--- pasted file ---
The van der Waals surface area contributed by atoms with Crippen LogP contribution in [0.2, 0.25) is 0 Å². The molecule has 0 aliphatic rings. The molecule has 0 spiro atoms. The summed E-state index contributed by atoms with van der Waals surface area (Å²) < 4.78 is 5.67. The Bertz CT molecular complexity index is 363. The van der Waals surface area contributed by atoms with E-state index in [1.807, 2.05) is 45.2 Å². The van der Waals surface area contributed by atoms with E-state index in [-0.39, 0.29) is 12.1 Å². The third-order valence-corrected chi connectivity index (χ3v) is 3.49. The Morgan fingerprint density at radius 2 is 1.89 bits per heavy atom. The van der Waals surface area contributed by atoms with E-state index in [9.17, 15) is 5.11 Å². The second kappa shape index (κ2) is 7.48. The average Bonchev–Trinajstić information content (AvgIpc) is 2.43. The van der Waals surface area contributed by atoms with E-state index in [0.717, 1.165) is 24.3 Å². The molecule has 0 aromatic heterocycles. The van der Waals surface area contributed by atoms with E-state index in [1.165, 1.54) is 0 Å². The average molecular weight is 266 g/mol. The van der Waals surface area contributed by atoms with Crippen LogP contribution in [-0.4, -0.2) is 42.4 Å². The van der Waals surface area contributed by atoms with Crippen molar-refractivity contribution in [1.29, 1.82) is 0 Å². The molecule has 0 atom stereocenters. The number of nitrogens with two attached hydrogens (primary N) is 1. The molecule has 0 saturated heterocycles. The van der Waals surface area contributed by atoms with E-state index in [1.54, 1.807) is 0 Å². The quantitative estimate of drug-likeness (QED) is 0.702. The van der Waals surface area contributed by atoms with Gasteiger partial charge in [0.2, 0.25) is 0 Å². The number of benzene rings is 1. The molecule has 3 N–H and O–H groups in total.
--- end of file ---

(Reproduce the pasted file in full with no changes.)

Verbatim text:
The van der Waals surface area contributed by atoms with Crippen LogP contribution in [0.2, 0.25) is 0 Å². The molecule has 0 aliphatic rings. The molecule has 0 spiro atoms. The summed E-state index contributed by atoms with van der Waals surface area (Å²) < 4.78 is 5.67. The Bertz CT molecular complexity index is 363. The van der Waals surface area contributed by atoms with E-state index in [1.807, 2.05) is 45.2 Å². The van der Waals surface area contributed by atoms with E-state index in [-0.39, 0.29) is 12.1 Å². The third-order valence-corrected chi connectivity index (χ3v) is 3.49. The Morgan fingerprint density at radius 2 is 1.89 bits per heavy atom. The van der Waals surface area contributed by atoms with E-state index in [9.17, 15) is 5.11 Å². The second kappa shape index (κ2) is 7.48. The average Bonchev–Trinajstić information content (AvgIpc) is 2.43. The van der Waals surface area contributed by atoms with E-state index in [0.717, 1.165) is 24.3 Å². The molecule has 0 aromatic heterocycles. The van der Waals surface area contributed by atoms with E-state index in [1.165, 1.54) is 0 Å². The average molecular weight is 266 g/mol. The van der Waals surface area contributed by atoms with Crippen LogP contribution in [-0.4, -0.2) is 42.4 Å². The van der Waals surface area contributed by atoms with Crippen molar-refractivity contribution in [1.29, 1.82) is 0 Å². The molecule has 0 atom stereocenters. The number of nitrogens with two attached hydrogens (primary N) is 1. The molecule has 0 saturated heterocycles. The van der Waals surface area contributed by atoms with E-state index in [1.54, 1.807) is 0 Å². The quantitative estimate of drug-likeness (QED) is 0.702. The van der Waals surface area contributed by atoms with Gasteiger partial charge in [0.2, 0.25) is 0 Å². The number of benzene rings is 1. The molecule has 3 N–H and O–H groups in total.